One medical malpractice insurer, The Doctors Company, has an interesting article on medical malpractice claims concerning pap smears.
Here is a excerpt from the article that discusses the scope of the problem:
To put the potential magnitude of this problem in perspective, a College of American Pathologists (CAP) study of the five-year “look-back” at previous negative Pap smears following the diagnosis of HSIL/carcinoma found that 10 percent of prior smears were false negatives for SIL/carcinoma. If atypical squamous cells of undetermined significance (ASC-US) were included, 20 percent of prior smears were false negatives. In 1996, the American Cancer Society predicted 15,700 new cases of cervical cancer and 4,700 deaths. Published studies indicated that 60–75 percent of women dying from cervical cancer either never had a Pap smear or had not had one in the five years prior to diagnosis. Therefore, if one assumed that 40 percent of the predicted new cases of cervical carcinoma had a single Pap smear in the prior five years with a 20 percent false-negative rate, there was a potential for 1,256 new claims for failure to diagnose cervical carcinoma on a Pap smear in 1996 alone! [Footnotes omitted.]
The cause of the errors is split between sampling errors and interpretation errors.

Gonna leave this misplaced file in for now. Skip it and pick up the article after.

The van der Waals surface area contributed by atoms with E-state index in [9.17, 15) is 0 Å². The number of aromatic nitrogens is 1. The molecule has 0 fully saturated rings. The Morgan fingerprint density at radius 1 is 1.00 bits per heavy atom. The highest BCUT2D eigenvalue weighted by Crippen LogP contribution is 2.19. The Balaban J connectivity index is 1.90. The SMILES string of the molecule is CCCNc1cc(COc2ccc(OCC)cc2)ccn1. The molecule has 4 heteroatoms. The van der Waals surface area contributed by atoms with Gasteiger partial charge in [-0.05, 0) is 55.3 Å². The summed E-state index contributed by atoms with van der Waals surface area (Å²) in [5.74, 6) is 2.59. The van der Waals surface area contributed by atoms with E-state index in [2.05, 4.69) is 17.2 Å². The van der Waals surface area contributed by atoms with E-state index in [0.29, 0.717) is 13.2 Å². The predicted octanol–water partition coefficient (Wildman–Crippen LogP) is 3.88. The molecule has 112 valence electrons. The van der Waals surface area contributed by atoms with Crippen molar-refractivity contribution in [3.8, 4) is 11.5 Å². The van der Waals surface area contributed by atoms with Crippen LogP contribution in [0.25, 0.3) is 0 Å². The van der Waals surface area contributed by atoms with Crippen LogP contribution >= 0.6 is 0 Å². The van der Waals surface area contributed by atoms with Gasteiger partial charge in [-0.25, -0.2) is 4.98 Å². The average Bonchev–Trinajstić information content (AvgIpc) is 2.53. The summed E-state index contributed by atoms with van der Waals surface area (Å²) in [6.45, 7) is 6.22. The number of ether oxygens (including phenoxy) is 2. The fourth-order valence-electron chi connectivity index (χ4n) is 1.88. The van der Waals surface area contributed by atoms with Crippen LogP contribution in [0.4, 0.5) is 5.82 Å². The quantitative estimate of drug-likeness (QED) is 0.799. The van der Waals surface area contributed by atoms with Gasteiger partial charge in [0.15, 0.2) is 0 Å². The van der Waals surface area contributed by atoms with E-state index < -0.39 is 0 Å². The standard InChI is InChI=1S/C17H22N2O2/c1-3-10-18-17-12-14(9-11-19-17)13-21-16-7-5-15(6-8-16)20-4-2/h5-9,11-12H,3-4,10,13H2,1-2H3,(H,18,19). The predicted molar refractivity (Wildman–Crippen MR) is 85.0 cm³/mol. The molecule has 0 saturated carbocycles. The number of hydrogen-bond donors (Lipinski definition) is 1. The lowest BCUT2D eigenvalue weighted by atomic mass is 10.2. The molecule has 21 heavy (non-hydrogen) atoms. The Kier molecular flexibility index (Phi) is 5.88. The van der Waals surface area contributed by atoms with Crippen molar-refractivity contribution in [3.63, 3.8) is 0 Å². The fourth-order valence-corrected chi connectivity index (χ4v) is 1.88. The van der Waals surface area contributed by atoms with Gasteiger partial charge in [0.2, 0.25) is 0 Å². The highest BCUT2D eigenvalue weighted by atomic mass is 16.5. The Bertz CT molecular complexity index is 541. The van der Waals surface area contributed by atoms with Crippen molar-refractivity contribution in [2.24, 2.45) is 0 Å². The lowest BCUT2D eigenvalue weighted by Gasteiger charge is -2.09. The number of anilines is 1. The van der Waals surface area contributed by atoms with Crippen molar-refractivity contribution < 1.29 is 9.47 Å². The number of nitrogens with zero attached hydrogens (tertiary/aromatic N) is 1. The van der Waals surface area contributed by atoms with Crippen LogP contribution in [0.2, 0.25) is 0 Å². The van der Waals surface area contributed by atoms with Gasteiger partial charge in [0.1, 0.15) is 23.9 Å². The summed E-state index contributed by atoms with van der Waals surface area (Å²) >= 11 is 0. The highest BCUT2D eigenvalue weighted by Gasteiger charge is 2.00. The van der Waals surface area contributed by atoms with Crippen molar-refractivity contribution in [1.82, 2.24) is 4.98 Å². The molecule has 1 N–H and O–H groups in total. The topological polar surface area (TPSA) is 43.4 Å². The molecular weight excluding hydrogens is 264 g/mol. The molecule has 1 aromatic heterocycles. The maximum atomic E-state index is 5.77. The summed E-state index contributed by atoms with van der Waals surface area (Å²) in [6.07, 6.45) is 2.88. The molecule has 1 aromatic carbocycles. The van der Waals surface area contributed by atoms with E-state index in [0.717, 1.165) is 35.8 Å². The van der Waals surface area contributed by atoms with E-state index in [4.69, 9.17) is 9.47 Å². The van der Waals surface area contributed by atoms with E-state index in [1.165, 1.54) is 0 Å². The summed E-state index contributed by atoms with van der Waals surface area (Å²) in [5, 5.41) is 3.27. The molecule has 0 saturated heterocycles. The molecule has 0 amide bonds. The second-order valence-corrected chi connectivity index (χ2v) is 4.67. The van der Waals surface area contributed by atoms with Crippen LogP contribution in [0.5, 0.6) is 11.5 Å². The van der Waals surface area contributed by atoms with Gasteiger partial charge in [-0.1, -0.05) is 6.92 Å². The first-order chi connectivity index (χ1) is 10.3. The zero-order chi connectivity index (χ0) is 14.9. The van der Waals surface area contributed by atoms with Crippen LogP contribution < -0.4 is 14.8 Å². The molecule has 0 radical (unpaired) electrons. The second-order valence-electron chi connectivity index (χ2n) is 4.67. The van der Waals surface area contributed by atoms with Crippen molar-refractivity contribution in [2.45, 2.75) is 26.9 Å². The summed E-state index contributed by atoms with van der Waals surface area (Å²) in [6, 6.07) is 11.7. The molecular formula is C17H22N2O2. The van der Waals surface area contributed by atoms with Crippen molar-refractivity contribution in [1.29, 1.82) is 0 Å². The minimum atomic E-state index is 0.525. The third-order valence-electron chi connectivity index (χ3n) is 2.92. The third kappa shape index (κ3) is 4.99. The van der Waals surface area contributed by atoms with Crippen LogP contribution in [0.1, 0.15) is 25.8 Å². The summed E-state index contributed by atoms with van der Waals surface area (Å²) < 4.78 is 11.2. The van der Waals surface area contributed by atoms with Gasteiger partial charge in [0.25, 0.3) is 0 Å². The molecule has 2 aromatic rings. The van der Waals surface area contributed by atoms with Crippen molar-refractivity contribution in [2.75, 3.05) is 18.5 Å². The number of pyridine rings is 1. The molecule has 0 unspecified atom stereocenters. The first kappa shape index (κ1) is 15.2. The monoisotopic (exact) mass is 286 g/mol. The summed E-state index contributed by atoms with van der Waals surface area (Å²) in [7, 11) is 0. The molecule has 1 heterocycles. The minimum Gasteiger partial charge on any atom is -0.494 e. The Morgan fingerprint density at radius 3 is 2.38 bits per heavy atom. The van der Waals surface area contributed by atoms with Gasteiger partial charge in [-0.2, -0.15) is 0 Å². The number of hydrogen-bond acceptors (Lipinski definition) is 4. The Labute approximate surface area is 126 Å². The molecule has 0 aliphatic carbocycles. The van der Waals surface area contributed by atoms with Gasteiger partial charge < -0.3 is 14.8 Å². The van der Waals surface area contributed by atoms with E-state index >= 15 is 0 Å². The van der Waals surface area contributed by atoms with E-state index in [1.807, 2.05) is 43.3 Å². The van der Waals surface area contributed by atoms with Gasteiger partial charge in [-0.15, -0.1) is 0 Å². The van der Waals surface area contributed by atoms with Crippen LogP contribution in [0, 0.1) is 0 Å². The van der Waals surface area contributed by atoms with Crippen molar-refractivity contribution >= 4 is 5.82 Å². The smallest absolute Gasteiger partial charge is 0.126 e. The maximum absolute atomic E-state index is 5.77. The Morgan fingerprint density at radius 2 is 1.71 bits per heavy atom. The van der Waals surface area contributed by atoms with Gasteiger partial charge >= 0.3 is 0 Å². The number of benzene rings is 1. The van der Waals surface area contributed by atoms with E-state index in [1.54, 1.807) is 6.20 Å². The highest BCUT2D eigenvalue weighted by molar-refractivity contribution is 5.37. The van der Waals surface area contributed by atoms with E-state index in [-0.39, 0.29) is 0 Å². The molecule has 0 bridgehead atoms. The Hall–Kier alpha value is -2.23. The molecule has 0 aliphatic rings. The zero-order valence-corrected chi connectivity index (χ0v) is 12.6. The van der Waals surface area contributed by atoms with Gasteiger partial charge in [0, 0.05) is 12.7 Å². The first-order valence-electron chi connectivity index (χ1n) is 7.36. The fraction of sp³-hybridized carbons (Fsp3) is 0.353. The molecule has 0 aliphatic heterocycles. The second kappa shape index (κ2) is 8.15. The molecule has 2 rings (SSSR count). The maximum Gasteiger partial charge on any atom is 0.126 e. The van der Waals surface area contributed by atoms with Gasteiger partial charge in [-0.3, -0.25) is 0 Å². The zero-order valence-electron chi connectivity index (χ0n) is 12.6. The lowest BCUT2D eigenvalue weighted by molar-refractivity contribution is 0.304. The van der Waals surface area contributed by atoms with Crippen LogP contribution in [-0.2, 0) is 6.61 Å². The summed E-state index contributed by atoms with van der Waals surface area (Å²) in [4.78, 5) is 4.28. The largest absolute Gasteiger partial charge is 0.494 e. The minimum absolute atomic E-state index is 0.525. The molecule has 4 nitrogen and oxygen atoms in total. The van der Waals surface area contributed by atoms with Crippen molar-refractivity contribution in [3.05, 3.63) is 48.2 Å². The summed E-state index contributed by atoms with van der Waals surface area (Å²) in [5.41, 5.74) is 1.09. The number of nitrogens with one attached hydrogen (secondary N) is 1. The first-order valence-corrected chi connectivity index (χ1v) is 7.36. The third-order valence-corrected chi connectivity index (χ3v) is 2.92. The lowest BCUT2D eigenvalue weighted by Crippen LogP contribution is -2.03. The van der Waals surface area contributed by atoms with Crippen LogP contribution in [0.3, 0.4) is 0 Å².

And what is one method that the insurance company recommends to its insureds to "help" patients? Put in the path report that errors are made. This is also known as the "give the defense lawyer something to use for closing argument" recommendation. ("You can’t expect us to get every one right. We told you that we get them wrong.")
Include a “statement” in the Pap smear report reminding the clinician (and patient) that the Pap smear is a screening test with an irreducible false-negative rate, the consequences of which can be minimized by obtaining an annual Pap smear. It is important to educate the public, primary care physicians, and gynecologists about the limitations of the Pap smear so that they have realistic expectations about its sensitivity and understand why it is important to obtain a Pap smear annually.
And what about this little goodie:
A single Pap test has a high false-negative rate (circa 55 percent). Therefore, when collecting the Pap test specimen, if the clinician sees a cervical abnormality (ulceration, induration, a visible or elevated lesion, bleeding), it should be biopsied. In a patient with cervical cancer and a false-negative Pap test, the failure to biopsy a cervical abnormality may be below the standard of practice and constitute negligence.
There is so much more here. Read it and educate yourself before accepting one of these cases.